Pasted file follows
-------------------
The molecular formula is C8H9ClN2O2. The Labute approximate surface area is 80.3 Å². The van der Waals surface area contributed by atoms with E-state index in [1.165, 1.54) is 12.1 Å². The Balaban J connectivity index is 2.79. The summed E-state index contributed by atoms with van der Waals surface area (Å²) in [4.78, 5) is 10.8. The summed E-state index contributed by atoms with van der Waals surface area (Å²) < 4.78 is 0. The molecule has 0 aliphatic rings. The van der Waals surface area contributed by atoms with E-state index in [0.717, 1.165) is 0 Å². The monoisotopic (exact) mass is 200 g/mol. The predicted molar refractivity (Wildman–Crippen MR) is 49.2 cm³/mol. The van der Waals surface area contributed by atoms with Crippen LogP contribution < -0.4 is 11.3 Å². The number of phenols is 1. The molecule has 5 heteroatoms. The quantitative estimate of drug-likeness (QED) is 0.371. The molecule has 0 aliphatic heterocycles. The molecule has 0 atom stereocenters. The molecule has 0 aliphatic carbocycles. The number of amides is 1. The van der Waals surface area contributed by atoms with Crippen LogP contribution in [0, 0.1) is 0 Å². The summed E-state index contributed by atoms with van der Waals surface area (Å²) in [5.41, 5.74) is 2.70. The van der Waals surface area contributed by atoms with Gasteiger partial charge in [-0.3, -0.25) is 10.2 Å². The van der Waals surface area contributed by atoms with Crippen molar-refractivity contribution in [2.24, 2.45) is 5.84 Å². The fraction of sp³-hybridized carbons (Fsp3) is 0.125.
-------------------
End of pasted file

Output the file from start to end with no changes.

The molecular formula is C8H9ClN2O2. The Labute approximate surface area is 80.3 Å². The van der Waals surface area contributed by atoms with E-state index in [1.165, 1.54) is 12.1 Å². The Balaban J connectivity index is 2.79. The summed E-state index contributed by atoms with van der Waals surface area (Å²) in [4.78, 5) is 10.8. The summed E-state index contributed by atoms with van der Waals surface area (Å²) < 4.78 is 0. The molecule has 0 aliphatic rings. The van der Waals surface area contributed by atoms with E-state index in [0.717, 1.165) is 0 Å². The monoisotopic (exact) mass is 200 g/mol. The predicted molar refractivity (Wildman–Crippen MR) is 49.2 cm³/mol. The van der Waals surface area contributed by atoms with Crippen LogP contribution < -0.4 is 11.3 Å². The number of phenols is 1. The molecule has 5 heteroatoms. The quantitative estimate of drug-likeness (QED) is 0.371. The molecule has 0 aliphatic heterocycles. The molecule has 0 atom stereocenters. The molecule has 0 aliphatic carbocycles. The number of amides is 1. The van der Waals surface area contributed by atoms with Crippen LogP contribution in [0, 0.1) is 0 Å². The summed E-state index contributed by atoms with van der Waals surface area (Å²) in [5.41, 5.74) is 2.70. The van der Waals surface area contributed by atoms with Gasteiger partial charge in [-0.3, -0.25) is 10.2 Å². The van der Waals surface area contributed by atoms with Crippen molar-refractivity contribution in [2.24, 2.45) is 5.84 Å². The fraction of sp³-hybridized carbons (Fsp3) is 0.125.